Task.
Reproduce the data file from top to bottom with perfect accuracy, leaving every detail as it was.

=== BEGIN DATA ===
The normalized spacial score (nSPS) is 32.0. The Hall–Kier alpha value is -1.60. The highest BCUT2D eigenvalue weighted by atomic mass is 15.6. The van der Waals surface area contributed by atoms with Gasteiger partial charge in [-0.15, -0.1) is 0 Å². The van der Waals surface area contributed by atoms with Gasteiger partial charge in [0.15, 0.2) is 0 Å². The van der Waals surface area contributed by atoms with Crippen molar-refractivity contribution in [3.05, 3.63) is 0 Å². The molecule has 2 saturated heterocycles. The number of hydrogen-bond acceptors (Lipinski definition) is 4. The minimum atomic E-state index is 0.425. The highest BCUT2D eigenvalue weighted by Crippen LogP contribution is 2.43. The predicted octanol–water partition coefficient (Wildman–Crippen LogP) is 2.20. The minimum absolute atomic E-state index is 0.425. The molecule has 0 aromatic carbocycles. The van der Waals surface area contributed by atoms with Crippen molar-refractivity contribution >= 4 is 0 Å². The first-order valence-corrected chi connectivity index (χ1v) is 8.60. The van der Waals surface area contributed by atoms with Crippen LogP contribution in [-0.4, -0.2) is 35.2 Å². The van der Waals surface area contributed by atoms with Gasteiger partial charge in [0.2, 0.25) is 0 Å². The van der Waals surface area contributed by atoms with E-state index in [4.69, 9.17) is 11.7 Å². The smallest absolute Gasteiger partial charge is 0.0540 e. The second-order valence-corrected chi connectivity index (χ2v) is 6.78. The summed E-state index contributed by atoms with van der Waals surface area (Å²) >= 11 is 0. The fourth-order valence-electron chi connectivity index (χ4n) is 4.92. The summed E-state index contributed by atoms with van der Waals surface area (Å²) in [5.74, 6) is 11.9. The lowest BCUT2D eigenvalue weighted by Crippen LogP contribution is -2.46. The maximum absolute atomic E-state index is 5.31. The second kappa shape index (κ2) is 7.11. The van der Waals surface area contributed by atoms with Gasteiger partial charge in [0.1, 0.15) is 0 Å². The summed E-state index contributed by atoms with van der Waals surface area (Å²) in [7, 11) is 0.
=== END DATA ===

The normalized spacial score (nSPS) is 32.0. The Hall–Kier alpha value is -1.60. The highest BCUT2D eigenvalue weighted by atomic mass is 15.6. The van der Waals surface area contributed by atoms with Gasteiger partial charge in [-0.15, -0.1) is 0 Å². The van der Waals surface area contributed by atoms with Gasteiger partial charge in [0.15, 0.2) is 0 Å². The van der Waals surface area contributed by atoms with Crippen molar-refractivity contribution in [3.05, 3.63) is 0 Å². The molecule has 2 saturated heterocycles. The number of hydrogen-bond acceptors (Lipinski definition) is 4. The minimum atomic E-state index is 0.425. The highest BCUT2D eigenvalue weighted by Crippen LogP contribution is 2.43. The predicted octanol–water partition coefficient (Wildman–Crippen LogP) is 2.20. The minimum absolute atomic E-state index is 0.425. The molecule has 0 aromatic carbocycles. The van der Waals surface area contributed by atoms with Crippen molar-refractivity contribution >= 4 is 0 Å². The first-order valence-corrected chi connectivity index (χ1v) is 8.60. The van der Waals surface area contributed by atoms with Crippen LogP contribution in [-0.4, -0.2) is 35.2 Å². The van der Waals surface area contributed by atoms with Gasteiger partial charge in [0.2, 0.25) is 0 Å². The van der Waals surface area contributed by atoms with E-state index in [4.69, 9.17) is 11.7 Å². The smallest absolute Gasteiger partial charge is 0.0540 e. The second-order valence-corrected chi connectivity index (χ2v) is 6.78. The summed E-state index contributed by atoms with van der Waals surface area (Å²) >= 11 is 0. The fourth-order valence-electron chi connectivity index (χ4n) is 4.92. The summed E-state index contributed by atoms with van der Waals surface area (Å²) in [5.74, 6) is 11.9. The lowest BCUT2D eigenvalue weighted by Crippen LogP contribution is -2.46. The maximum absolute atomic E-state index is 5.31. The second kappa shape index (κ2) is 7.11. The van der Waals surface area contributed by atoms with Gasteiger partial charge in [0.1, 0.15) is 0 Å². The summed E-state index contributed by atoms with van der Waals surface area (Å²) in [7, 11) is 0.